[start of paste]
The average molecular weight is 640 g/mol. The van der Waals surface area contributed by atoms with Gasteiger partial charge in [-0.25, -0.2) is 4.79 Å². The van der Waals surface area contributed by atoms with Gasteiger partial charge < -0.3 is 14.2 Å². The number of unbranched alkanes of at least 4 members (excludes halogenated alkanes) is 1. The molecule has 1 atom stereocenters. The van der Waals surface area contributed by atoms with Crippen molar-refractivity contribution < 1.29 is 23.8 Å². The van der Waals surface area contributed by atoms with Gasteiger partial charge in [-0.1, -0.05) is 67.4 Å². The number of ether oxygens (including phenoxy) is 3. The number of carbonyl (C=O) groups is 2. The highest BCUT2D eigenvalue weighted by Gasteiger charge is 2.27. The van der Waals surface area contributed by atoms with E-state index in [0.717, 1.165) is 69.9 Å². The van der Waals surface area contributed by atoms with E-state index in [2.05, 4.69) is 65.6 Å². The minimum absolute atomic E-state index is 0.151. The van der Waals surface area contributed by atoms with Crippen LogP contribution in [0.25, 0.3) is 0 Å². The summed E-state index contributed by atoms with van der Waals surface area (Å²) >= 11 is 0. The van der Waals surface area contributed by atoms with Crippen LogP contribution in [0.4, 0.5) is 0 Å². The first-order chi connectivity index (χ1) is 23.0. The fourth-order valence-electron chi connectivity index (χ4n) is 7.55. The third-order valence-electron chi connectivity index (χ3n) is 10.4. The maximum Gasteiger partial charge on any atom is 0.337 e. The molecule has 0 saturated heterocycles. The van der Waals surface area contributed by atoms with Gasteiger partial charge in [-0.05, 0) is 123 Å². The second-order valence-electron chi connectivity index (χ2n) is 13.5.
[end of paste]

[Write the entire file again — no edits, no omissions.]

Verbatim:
The average molecular weight is 640 g/mol. The van der Waals surface area contributed by atoms with Gasteiger partial charge in [-0.25, -0.2) is 4.79 Å². The van der Waals surface area contributed by atoms with Gasteiger partial charge < -0.3 is 14.2 Å². The number of unbranched alkanes of at least 4 members (excludes halogenated alkanes) is 1. The molecule has 1 atom stereocenters. The van der Waals surface area contributed by atoms with Crippen molar-refractivity contribution < 1.29 is 23.8 Å². The van der Waals surface area contributed by atoms with Gasteiger partial charge in [-0.1, -0.05) is 67.4 Å². The number of ether oxygens (including phenoxy) is 3. The number of carbonyl (C=O) groups is 2. The highest BCUT2D eigenvalue weighted by Gasteiger charge is 2.27. The van der Waals surface area contributed by atoms with E-state index in [0.717, 1.165) is 69.9 Å². The van der Waals surface area contributed by atoms with E-state index in [2.05, 4.69) is 65.6 Å². The minimum absolute atomic E-state index is 0.151. The van der Waals surface area contributed by atoms with Crippen LogP contribution in [0.25, 0.3) is 0 Å². The summed E-state index contributed by atoms with van der Waals surface area (Å²) >= 11 is 0. The van der Waals surface area contributed by atoms with Crippen LogP contribution in [0.4, 0.5) is 0 Å². The first-order chi connectivity index (χ1) is 23.0. The fourth-order valence-electron chi connectivity index (χ4n) is 7.55. The third-order valence-electron chi connectivity index (χ3n) is 10.4. The maximum Gasteiger partial charge on any atom is 0.337 e. The molecule has 0 saturated heterocycles. The van der Waals surface area contributed by atoms with Gasteiger partial charge in [-0.05, 0) is 123 Å². The second-order valence-electron chi connectivity index (χ2n) is 13.5.